My program took around 2.5 years mostly part-time, and I think even if it had taken 3.5 years it would not have been long enough to prepare me for all the different facets of librarianship and art librarianship that I am interested in. Fortunately, it was a very career-minded program (in the online SOIS at the University of Wisconsin Milwaukee – highly recommend!) which taught me practical things like how to analyze job descriptions and plan for a future in rapidly digitizing library environments. I also did not know when I was in this program that I would eventually become a cataloger. I have always preferred working with the public to sitting behind a computer screen. If I had known then that cataloging is much more than staring at a computer, I probably would have taken more cataloging courses, which might have prepared me to apply to cataloging positions right out of grad school. But, in the end, I feel that my program was well-rounded and did the best possible job of preparing me for job hunting.

Do you have any words of wisdom for those working in other types of libraries (school, public) hoping to get into academic or art libraries?

Yes! Any job in the library field (or art or museums) is a step towards working in art librarianship. The best possible thing you can do is make opportunities for yourself. Whenever you see a job posting for a position you are interested in but don’t think you are qualified for, save it and use it to help brainstorm ways to learn the skills you would need to be qualified for it. If you are working in a school library, try to include art books and topics in your library lessons. If you are working in a public library, ask your supervisor if you can curate a display of books about local art/artists. Start (and hopefully finish) projects that will look good on your resume, and don’t be afraid to get involved with professional communities of art librarians (ArLiSNAP is the perfect place to start!) and to ask questions about breaking into the field. You might start by posting your questions here, in this thread :)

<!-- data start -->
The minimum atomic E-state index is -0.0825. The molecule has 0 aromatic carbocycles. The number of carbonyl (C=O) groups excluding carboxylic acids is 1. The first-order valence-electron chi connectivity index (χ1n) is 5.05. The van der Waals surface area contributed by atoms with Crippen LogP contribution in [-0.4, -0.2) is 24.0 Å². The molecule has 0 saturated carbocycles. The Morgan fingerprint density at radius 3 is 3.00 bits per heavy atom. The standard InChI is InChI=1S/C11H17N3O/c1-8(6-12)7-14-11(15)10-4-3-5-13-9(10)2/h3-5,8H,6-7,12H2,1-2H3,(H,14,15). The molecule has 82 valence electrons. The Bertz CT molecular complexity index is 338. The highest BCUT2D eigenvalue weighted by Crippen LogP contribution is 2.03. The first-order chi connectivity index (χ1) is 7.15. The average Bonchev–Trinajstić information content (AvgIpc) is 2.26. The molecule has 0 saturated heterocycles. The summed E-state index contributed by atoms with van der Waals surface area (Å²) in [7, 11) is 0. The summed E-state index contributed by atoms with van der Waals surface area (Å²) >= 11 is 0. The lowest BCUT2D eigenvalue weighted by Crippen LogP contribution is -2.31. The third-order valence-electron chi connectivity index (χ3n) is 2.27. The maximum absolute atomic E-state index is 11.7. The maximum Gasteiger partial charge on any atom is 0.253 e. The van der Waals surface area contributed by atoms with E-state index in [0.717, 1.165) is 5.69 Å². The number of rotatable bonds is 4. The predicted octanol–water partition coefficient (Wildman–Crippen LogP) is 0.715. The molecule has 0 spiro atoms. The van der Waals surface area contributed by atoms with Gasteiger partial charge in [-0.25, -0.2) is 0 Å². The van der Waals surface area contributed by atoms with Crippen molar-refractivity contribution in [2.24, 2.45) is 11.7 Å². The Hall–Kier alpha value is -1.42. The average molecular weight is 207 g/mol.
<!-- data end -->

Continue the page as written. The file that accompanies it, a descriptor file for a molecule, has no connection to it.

Job hunting is so stressful! There’s no getting around that. And added to the stress is the passion that many art librarians feel for their subject specialty and profession. It can feel alienating to be in a position that is separate from what you’d rather be doing. But, as with most things in the library world, every experience leads to another.

If you have any questions for Sarah or Courtney, or would just like to share your own experience, please feel free to post in the comments section here!

Photo by Anna Sullivan on Unsplash

Tips For the Non-Art Librarian (or Notes From the Field)

This post is in the vein of the Hack Your Art Librarianship Program series from awhile back, but has been tailored to reflect what some people may be experiencing professionally–working in a library but not an art library or as an art librarian. 

My ultimate career goal is to work as an art librarian. Even though I have this fancy new volunteer position as a feature post writer for ArLiSNAP, I’m not there yet. Currently, I work as the Collection Development & Assessment Librarian at a medium sized liberal arts college in the southeast. I’ve worked at a public library, and now two academic libraries, both in “paraprofessional” and “professional” positions, but never has it been my J O B to liaise with art faculty, perform collection development specifically for a fine arts collection, do instruction primarily for fine arts or art history courses, or any of the other number of things art librarians do.

However, I have forced myself my way in to some of these roles, and I’m going to offer tips based on my experience on how to do that now.  Before I get started, I will say that I had the advantage of teaching art history at the community college where I worked, so I had a bit of a foot in the door, but I think these tips will help anyone who is interested in the visual arts get involved on their own campus.

In my last position, I started as a reference specialist. Later, I worked as an instruction librarian at the same place, but I started before I finished library school. This meant that I was not a L I B R A R I A N, but I was allowed to staff the reference desk, assist students with their research needs, and get to know the campus staff and faculty as much or as little as I wanted to. I’m a gregarious sort of person, so I found myself on a number of committees and BAM I was “liaising” whether I meant to or not.